Poverty Eradication – Definition, Debates, etc.

[oped of the day] The new gold standard in development economics?


From UPSC perspective, the following things are important :

Prelims level : Nothing much

Mains level : RCT application


Development economics has changed a lot during the last two decades mostly due to the extensive use of ‘randomised control trials’ (RCT). 


    • Used in developing economies – RCTs are used to assess long-run economic productivity and living standards in poor countries.
    • Evolution of RCT – The concept of RCT is quite old; instances of RCTs can be traced back in the 16th century. 
    • The statistical foundation of RCT was developed by British statistician Sir Ronald Fisher, about 100 years ago, mostly in the context of the design of experiments.


    • Prof. Banerjee thinks RCTs “are the simplest and best way of assessing the impact of a program”.
    • Prof. Duflo refers to RCTs as the “tool of choice”.

Use in clinical trials

    • Evaluation of performance – For an unbiased evaluation of the treatment, its performance needs to be compared with some ‘control’, which may be ‘no treatment’ at all or an ‘existing treatment’ other than the treatment under study.
    • Allocating patients – The next task is to allocate the patients among two treatments/interventions at hand. Patients might prefer some treatment to the other. 
    • No prior knowledge – Prior knowledge of the treatments to be applied to them might induce a ‘selection bias’ due to unequal proportions of patients opting-out from the study. 
    • ‘Randomisation’ – it is a procedure used to prevent this by allocating patients using a random mechanism — neither the patient nor the doctor would know the allocation.
    • ‘Control’ and ‘randomisation’ together constitute an RCT. 

Application in early trials: ART

    • In 1995, statisticians Marvin Zelen and Lee-Jen Wei illustrated a clinical trial to evaluate the hypothesis that the antiretroviral therapy AZT reduces the risk of maternal-to-infant HIV transmission.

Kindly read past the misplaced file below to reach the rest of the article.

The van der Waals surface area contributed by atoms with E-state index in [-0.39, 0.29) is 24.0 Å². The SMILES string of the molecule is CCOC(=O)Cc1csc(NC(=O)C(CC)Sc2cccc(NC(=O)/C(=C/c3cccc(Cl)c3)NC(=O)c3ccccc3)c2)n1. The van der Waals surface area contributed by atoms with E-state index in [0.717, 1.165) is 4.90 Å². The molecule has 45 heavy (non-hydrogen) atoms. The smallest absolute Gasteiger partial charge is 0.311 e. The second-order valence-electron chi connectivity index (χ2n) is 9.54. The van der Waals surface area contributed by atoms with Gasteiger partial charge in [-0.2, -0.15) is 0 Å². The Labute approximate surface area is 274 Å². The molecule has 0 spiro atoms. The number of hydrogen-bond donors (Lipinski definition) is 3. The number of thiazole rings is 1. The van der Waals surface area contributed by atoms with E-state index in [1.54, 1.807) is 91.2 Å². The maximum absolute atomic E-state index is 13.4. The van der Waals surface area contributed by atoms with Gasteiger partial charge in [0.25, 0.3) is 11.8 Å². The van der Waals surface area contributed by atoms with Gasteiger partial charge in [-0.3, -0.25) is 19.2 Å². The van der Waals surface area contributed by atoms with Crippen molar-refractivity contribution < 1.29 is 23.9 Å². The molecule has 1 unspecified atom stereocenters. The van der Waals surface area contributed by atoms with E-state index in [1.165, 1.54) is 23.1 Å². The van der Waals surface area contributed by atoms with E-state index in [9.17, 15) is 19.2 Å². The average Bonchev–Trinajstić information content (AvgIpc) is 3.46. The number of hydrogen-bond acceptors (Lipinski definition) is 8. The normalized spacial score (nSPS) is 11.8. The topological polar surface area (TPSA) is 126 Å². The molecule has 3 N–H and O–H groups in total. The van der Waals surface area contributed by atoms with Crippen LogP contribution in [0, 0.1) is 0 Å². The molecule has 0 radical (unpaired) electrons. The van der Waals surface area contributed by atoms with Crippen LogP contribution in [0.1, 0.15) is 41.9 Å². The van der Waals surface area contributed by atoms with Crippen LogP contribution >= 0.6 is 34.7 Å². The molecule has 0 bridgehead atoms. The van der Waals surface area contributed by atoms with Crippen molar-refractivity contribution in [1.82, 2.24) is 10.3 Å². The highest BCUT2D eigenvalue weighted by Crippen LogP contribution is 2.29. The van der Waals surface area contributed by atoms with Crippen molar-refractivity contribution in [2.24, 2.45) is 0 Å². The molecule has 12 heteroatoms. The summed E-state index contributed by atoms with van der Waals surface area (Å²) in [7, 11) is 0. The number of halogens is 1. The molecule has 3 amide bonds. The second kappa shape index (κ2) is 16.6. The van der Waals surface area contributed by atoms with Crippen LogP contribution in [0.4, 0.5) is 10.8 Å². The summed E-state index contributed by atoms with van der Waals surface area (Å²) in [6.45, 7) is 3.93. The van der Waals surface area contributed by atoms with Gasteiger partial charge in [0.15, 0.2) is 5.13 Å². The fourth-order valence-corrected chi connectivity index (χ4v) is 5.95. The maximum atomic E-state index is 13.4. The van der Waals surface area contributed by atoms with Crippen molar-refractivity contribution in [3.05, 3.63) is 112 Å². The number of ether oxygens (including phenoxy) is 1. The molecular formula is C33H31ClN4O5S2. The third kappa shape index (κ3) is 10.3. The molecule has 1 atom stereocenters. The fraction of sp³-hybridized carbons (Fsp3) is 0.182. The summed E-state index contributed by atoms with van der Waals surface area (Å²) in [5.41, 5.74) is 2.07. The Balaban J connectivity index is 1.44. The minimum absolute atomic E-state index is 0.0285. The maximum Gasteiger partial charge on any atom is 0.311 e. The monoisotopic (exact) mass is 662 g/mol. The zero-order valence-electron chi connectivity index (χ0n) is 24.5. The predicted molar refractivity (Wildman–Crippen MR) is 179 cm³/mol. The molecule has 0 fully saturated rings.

• A standard randomisation scheme was used resulting in 238 pregnant women receiving AZT and 238 receiving standard therapy (placebo). 
    • It is observed that 60 newborns were HIV-positive in the placebo-group and 20 newborns were HIV-positive in the AZT-group. 
    • Thus, the failure rate of the placebo was 60/238, whereas that of AZT was only 20/238, indicating that AZT was much more effective than the placebo.

Benefits of RCT

    • Overcoming heterogeneity – Drawing such an inference, despite heterogeneity among the patients, was possible only due to randomisation.
    • Easy comparability – Randomisation makes different treatment groups comparable and also helps to estimate the error associated with the inference.
    • Anonymity – It ensures that allocation to any particular treatment remains unknown to both patient and doctor. Such ‘blinding’ is central to the philosophy of clinical trials and it helps to reduce certain kinds of bias in the trial.

Applications of RCT

    • Agriculture – The early applications of RCTs were mostly within the agricultural field. 
    • RCT got its importance in clinical trials since the 1960s. Almost any clinical trials nowadays without RCT were being considered almost useless.

Use for social causes

    • Social scientists slowly found RCT to be interesting, doable, and effective. 
    • Social policies – Numerous interesting applications of RCTs took place in social policy-making during the 1960-90s. Eventually, RCTs took control of development economics since the mid-1990s. 
    • About 1,000 RCTs were conducted by the three Nobel Laureates in 83 countries such as India, Kenya, and Indonesia to study various dimensions of poverty, including microfinance, access to credit, behavior, health care, immunisation programs, and gender inequality. 

Success stories

    • Finland’s Basic Income experiment (2017-18) – 2000 unemployed Finns between ages 25-58 were randomly selected across the country and were paid €560 a month instead of basic unemployment benefits. 
    • Results from the first year data didn’t have any significant effect on the subjects’ employment in comparison with individuals who were not selected for the experimental group. 

Criticism of RCT

    • Chances of dilution – In order to conduct RCTs, the broader problem is being sliced into smaller ones. Any dilution of the scientific method leaves the conclusions questionable. 
    • Economists such as Martin Ravallion, Dani Rodrik, William Easterly, and Angus Deaton are very critical of using RCTs in economic experiments.
    • Limitations of blinding – such kind of ‘blinding’ are almost impossible to implement in economic experiments as participants would definitely know if they get any financial aid or training. Thus, randomisation must have much less impact there.

Importance of randomisation

    • Unless randomisation is done, most of the standard statistical analyses and inference procedures become meaningless.
    • Earlier social experiments lacked randomisation and that might be one reason that statisticians such as Sir Ronald Fisher were unwilling to employ statistics in social experiments. 
    • “RCT or no RCT” may not be just a policy decision to economics; it is the question of shifting the paradigm. 
    • As randomisation dominates development economics, economic experiments are becoming more and more statistical.


Harvard economist Lant Pritchett criticises RCTs on a number of counts but still agrees that it “is superior to other evaluation methods”.

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